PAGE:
In May of 2019, I learned my mother had died while sitting at the bar inside Cover 3. Her landlord had reached out to me earlier in the day since she hadn’t returned his texts or calls for the past 12 days. The texts I then sent to her went unanswered and my phone calls went straight to voice mail. I knew she was gone.
My mother and I had a shallow and tumultuous relationship; she lived in her own world and never got to know me—something she would resent me for and lament to my dad years later. I can’t say I felt that I knew her very well either. I often dreamed of things getting better between us and some time around late 2015, it finally started to feel like things were turning around. While nothing improved drastically, the little progress that was made gave me hope that things would really be different some day. I had to hope--after all, my dad was 14 years her senior and I knew some day he’d pass away and I’d rely on my mother as the only real family member I had left. In 2018, things seemed to be going well for her. She got a job that she seemed to actually like a few months before her diagnosis, selling perfume at the Dillard’s makeup counter. For once in my life, I could hear genuine excitement in her voice when she called to tell me about it. That was short-lived, however, as a distracted teenager hit her car and forced her into a lot of pain and physical therapy—something that ultimately caused her not to be concerned about the growing pain in her side and abdomen. It really didn’t matter though, given our family history of pancreatic cancer. Her death sentence was signed and sealed long before she would begin to feel any symptoms.
For some amount of time, I really thought I might write a stunning obituary or eulogy, but I was never given the chance. What I will say is my mother loved Elvis and Led Zeppelin and White Snake, Fleetwood Mac, and Andy Williams. She also loved Trump and Reagan, Billy Graham, Hawaii, The Young and the Restless, Daniel Steele novels, reruns of Bonanza, and shopping at TJ Maxx. She hated John Denver, me suggesting I take a photo of her (“I look like a hippo,” she’d say. Because in her world, she and others who were no longer “hot” weren’t worthy of doing certain things. It’s something I still struggle with today.), people who drink alcohol, “the feminization of American men”, the outdoors, self-reflection, veganism, any restaurant I took her to, California, and seemingly almost most everything else not mentioned in the second and third sentences of this paragraph. Hell, the only voicemail I have from her on my phone is her complaining. "I'm not a pessimist, I'm a realist," she'd always tell me. But, although she complained a lot, she was an honest person and someone who didn't choose drugs, alcohol, or men over her kids. She didn't show love and affection the way that I wanted or needed, but I believe in my heart of hearts that she loved me in her own way. For that, I am eternally grateful.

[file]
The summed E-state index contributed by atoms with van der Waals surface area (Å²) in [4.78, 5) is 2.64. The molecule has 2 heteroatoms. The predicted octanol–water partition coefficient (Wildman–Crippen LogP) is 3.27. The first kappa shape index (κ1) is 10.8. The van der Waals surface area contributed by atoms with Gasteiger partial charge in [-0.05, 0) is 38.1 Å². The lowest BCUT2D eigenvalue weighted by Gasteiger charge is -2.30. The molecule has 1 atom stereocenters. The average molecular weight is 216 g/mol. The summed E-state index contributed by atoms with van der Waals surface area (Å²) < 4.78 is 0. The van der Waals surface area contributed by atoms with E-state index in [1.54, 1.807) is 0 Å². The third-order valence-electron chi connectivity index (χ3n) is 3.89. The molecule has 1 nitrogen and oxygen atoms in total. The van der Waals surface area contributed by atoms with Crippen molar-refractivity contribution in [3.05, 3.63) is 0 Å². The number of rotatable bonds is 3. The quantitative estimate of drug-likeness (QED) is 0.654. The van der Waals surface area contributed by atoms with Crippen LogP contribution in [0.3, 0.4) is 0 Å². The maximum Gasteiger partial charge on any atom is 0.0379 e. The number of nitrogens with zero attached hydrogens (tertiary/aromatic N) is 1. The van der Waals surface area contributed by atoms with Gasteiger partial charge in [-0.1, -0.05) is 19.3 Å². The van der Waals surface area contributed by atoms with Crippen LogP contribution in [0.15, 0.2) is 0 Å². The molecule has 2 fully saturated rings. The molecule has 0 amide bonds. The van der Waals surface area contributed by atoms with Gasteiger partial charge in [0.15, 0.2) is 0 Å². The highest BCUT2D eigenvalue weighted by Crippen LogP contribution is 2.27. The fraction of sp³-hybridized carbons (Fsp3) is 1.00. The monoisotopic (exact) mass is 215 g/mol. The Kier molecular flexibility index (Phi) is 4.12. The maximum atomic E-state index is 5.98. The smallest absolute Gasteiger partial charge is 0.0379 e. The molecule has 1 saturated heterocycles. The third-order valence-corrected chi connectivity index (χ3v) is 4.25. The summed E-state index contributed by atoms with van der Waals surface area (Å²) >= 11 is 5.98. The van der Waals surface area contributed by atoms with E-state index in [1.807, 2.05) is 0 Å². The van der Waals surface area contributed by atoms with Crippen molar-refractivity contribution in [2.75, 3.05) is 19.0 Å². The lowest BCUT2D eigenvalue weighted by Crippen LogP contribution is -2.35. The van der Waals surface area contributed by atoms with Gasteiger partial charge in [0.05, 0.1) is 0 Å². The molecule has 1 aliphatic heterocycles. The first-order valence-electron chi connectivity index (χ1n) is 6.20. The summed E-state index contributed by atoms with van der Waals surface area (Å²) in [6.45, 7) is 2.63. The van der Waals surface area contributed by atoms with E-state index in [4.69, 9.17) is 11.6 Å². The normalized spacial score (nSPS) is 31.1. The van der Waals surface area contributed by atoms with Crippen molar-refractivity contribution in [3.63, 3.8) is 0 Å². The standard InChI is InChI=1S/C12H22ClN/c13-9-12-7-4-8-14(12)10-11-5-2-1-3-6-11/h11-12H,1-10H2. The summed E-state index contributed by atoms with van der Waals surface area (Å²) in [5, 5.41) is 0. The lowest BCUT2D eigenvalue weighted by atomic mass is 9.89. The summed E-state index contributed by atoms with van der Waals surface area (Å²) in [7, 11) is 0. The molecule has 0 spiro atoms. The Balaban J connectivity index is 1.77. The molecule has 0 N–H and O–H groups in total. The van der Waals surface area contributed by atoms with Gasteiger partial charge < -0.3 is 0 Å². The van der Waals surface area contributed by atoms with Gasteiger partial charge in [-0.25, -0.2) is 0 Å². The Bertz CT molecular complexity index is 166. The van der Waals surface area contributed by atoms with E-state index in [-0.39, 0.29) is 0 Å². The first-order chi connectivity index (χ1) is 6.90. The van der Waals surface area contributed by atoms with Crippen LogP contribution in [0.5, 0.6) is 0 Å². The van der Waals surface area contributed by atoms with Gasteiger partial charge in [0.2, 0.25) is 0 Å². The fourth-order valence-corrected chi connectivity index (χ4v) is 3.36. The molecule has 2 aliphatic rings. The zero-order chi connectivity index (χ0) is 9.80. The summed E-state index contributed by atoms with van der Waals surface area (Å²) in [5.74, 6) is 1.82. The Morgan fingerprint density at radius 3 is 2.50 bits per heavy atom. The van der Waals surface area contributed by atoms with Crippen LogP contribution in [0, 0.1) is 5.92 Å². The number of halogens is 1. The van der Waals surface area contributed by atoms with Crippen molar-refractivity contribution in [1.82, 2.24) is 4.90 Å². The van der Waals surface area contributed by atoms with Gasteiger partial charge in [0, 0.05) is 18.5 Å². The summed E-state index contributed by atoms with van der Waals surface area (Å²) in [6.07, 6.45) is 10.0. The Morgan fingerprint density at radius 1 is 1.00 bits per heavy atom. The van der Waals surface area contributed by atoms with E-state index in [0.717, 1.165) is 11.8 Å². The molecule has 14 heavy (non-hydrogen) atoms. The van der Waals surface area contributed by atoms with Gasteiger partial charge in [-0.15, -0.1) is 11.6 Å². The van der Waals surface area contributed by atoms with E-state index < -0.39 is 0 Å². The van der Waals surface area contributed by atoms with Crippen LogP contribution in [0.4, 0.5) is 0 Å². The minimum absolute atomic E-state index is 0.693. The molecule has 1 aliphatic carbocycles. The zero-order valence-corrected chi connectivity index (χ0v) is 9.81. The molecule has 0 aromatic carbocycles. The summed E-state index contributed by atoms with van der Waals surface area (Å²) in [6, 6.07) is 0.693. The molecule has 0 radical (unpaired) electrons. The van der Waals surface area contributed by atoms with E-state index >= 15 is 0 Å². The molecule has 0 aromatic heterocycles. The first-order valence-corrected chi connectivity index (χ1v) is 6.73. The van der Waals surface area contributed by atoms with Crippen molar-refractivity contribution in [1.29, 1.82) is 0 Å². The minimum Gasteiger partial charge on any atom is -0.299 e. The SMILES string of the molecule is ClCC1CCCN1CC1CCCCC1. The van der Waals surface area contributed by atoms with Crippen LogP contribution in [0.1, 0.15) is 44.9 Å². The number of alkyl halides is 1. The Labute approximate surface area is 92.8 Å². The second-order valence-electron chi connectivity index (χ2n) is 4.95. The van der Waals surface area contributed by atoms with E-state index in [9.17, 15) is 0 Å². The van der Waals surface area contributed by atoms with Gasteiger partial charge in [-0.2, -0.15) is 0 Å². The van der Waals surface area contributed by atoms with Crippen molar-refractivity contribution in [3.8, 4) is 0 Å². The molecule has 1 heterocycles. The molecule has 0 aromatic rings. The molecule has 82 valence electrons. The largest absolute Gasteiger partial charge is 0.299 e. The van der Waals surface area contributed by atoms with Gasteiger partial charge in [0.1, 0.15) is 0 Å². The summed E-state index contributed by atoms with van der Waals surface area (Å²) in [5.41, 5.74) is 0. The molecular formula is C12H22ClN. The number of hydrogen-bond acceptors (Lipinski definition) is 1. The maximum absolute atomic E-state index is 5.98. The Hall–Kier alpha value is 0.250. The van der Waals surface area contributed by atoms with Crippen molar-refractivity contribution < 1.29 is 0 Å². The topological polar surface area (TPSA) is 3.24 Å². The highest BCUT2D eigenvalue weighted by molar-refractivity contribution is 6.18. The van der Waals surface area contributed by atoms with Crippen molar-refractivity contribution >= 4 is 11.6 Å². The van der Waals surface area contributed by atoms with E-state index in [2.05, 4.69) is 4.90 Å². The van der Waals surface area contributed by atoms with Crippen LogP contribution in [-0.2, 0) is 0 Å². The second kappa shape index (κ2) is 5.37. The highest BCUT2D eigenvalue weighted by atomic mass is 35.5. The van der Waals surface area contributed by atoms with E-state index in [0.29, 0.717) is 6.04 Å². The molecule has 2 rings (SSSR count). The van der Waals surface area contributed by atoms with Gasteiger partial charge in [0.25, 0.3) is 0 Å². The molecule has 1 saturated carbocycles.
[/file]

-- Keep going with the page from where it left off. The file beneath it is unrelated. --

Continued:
I find myself frustrated when trying to educate the average person about pancreatic cancer, since there are no well-known campaigns or movements to help. “Oh does she, like, smoke a lot? My grandma got lung cancer because she’s a smoker,” said the kid trying to sell me a new car at the Toyota dealership as I waited for my oil to be changed. Unless you’ve been touched by a rare cancer, you likely don’t know much about it. So many people assumed breast cancer or lung cancer when I mentioned her cancer diagnosis. Nope. There is an incredible amount of data that suggests that pancreatic cancer, along with cervical, liver and bile duct, lung, and ovarian, are severely underfunded relative to the number of deaths they cause. I can only imagine that this may be due to the grim prognoses and high mortality rates. When people survive cancer, they become the best advocates for awareness and fundraising. When they don’t…well, you get the picture.
According to the American Cancer Society, 56,770 people were diagnosed with pancreatic cancer in 2019 and 45,750 died from it. To put this in perspective more people died from pancreatic cancer in the U.S. than died of breast cancer, despite having only 20.10% of the total diagnoses of breast cancer. Further, at a dismal 9%, the five-year survival rate for this type of cancer is the lowest of any cancer.
Most days I’m fine. But there are some days I’m sad. Sad because she didn’t deserve that. Sad that I was robbed of the chance to maybe have a close mother-daughter relationship that I see other women have with their mothers. Would it have ultimately happened? Probably not. But it could have gotten better. And like I said, I had to hope. Though we weren't very close and butted heads, she was my mother. My only mother.
All of this is to say I hope you will consider donating to PanCAN. Will there be a cure in my lifetime? No. Cancer is too volatile and manifests itself too differently in each person it affects. There’s no one-size-fits-all treatment, but with the amazing clinical trials for new therapies that are being conducted as I type this, I’m hopeful that fewer people will have to suffer the way so many others have.
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